If you’ve ever served in the military, you may be eligible for a VA loan. This mortgage option comes with a host of benefits, including 100 percent financing, no private mortgage insurance and flexible credit and underwriting standards. It also comes with another great benefit: You can use it more than once.
If you use your VA loan and then sell the home or refinance it into another loan product, you can request a restoration of your entitlement. The VA normally receives a notification a loan has been paid, but you may need to provide documentation, such as a satisfaction of mortgage from the county clerk if your entitlement isn’t restored automatically. It is also possible to request a one-time restoration of entitlement if you still own the home but the loan has been paid in full.
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Know Your Remaining Entitlement
If you would like to pursue the option of having multiple VA loans out concurrently, you will need to be aware of your remaining entitlement. The easiest way to obtain the exact amount of remaining entitlement is by pulling your updated certificate of eligibility. Many lenders can obtain this for you, or you can request it yourself online or by mail.
Now a few calculations. If you are eligible for the VA loan, you will obtain a mortgage through a lender, and then the VA will guaranty a portion of that loan. The VA’s guaranty is equal to the lesser of 25 percent of the loan amount or 25 percent of the county loan limit. In most areas, the county loan limit is set at $417,000, but some counties with higher costs of living have higher loan limits.
If a buyer wishes to purchase a home above the county loan limit or above their available entitlement, their lender will likely require a down payment. The VA offers guaranty calculation examples for illustration purposes. Examples 4 and 5 show the calculations for situations where a down payment may be required.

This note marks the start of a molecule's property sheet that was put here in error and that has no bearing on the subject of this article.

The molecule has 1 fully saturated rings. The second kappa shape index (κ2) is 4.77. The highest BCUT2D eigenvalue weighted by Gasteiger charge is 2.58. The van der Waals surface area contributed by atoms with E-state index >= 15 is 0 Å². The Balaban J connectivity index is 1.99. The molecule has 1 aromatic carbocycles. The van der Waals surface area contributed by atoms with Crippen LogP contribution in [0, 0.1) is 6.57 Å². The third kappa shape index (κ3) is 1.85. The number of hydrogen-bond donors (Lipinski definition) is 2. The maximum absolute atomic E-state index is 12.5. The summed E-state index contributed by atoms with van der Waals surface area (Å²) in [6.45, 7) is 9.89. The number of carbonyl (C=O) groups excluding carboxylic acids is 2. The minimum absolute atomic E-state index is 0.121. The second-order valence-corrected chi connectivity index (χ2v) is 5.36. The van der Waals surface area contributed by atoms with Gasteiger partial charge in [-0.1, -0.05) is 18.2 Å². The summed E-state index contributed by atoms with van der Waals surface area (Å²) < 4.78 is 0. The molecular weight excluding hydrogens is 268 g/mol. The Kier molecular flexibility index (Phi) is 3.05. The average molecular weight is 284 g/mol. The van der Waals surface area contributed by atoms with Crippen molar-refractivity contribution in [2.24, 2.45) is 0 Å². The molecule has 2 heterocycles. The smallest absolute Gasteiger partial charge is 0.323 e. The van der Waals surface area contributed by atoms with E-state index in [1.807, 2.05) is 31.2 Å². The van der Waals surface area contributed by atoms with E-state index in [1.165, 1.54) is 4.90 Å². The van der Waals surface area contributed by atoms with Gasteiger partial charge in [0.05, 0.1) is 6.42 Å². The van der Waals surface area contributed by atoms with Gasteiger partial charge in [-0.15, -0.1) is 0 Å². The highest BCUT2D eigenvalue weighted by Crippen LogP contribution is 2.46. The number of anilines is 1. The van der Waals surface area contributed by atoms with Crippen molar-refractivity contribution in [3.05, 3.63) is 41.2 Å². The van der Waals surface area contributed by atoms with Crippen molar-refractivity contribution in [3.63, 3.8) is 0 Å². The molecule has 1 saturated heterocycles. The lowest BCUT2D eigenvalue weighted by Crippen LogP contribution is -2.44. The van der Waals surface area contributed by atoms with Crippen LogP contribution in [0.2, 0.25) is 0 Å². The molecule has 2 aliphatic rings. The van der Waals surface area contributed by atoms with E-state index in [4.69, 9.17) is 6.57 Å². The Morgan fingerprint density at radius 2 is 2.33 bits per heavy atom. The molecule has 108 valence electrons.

Factors Your Lender Will Consider
Factors other than your remaining entitlement your lender will consider include:
Intent to Occupy
Regardless of whether this is your first VA purchase or your fourth, you must have intent to occupy the new home as your primary residence within a reasonable time (typically 60 days) after you purchase. If you are looking at a multi-unit property, you need to plan on occupying one of the units. The VA doesn’t have a set period of time you must then remain in the home, but the lender likely will.
Often the mortgage deed of trust will outline the period of time you are expected to occupy the home. Frequently this is set at 12 months. But there are certain circumstances where this requirement is waived. You’ll want to talk with your lender about circumstances that would allow a shorter occupancy. One common example of this may occur when an active duty service member receives orders for a new duty station.
Circumstances Surrounding Subsequent Home Purchase
The purpose of the VA loan is to assist veterans in purchasing a primary residence. This is why you can’t typically purchase a vacation home, working farm or other income-producing properties, with the exception of a multi-unit property in which you intend to occupy one of the units.
If you plan on keeping your first property and using your all or some of your remaining entitlement on a second home, your lender will keep a close eye on your debt-to-income ratio and your plans for the first home. They’ll consider cash reserves, whether you can carry two mortgages or if you have a rental agreement in place for the first home.
If you are converting the first home into a rental from your primary residence, your lender may want to see a 12-month rental agreement and a deposit check before offsetting the mortgage payment. If it’s already a rental, they’ll likely want you to have a two-year history of property management before you can use the rental payments as income.
If you are looking to use your VA loan again, it’s important to work with a lender with a thorough understanding of the entire VA loan process. They can run your entitlement calculations and guide you through any unique income situations you may face if you currently have or are converting a previous home into an investment property.
[Editor’s Note: We are republishing this article to help out our newer readers.]
Investors: If you have any experience with the VA loan process, is there anything you’d add?
Let me know with a comment!